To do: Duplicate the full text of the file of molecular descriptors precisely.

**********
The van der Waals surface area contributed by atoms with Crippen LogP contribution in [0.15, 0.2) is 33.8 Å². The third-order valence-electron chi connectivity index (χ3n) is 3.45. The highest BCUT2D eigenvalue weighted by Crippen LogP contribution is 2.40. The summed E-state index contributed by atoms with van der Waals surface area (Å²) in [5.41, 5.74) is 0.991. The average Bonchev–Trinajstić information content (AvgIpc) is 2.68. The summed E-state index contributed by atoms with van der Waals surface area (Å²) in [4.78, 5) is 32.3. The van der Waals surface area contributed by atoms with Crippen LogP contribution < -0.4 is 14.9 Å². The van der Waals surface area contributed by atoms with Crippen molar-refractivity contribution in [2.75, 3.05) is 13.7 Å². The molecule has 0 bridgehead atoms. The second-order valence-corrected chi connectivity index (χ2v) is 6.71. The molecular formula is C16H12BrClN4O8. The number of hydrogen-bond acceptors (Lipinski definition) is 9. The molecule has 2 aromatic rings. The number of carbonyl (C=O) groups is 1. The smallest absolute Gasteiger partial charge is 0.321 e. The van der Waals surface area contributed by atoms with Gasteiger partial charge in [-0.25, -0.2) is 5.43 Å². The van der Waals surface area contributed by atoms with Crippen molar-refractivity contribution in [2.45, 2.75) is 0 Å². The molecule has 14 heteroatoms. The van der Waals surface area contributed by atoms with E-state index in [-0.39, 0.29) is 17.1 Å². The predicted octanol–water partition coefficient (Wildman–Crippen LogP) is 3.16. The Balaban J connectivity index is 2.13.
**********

The van der Waals surface area contributed by atoms with Crippen LogP contribution in [0.15, 0.2) is 33.8 Å². The third-order valence-electron chi connectivity index (χ3n) is 3.45. The highest BCUT2D eigenvalue weighted by Crippen LogP contribution is 2.40. The summed E-state index contributed by atoms with van der Waals surface area (Å²) in [5.41, 5.74) is 0.991. The average Bonchev–Trinajstić information content (AvgIpc) is 2.68. The summed E-state index contributed by atoms with van der Waals surface area (Å²) in [4.78, 5) is 32.3. The van der Waals surface area contributed by atoms with Crippen LogP contribution < -0.4 is 14.9 Å². The van der Waals surface area contributed by atoms with Crippen molar-refractivity contribution in [2.75, 3.05) is 13.7 Å². The molecule has 0 bridgehead atoms. The second-order valence-corrected chi connectivity index (χ2v) is 6.71. The molecular formula is C16H12BrClN4O8. The number of hydrogen-bond acceptors (Lipinski definition) is 9. The molecule has 2 aromatic rings. The number of carbonyl (C=O) groups is 1. The smallest absolute Gasteiger partial charge is 0.321 e. The van der Waals surface area contributed by atoms with Gasteiger partial charge in [-0.25, -0.2) is 5.43 Å². The van der Waals surface area contributed by atoms with Crippen molar-refractivity contribution in [2.45, 2.75) is 0 Å². The molecule has 14 heteroatoms. The van der Waals surface area contributed by atoms with E-state index in [-0.39, 0.29) is 17.1 Å². The predicted octanol–water partition coefficient (Wildman–Crippen LogP) is 3.16. The Balaban J connectivity index is 2.13.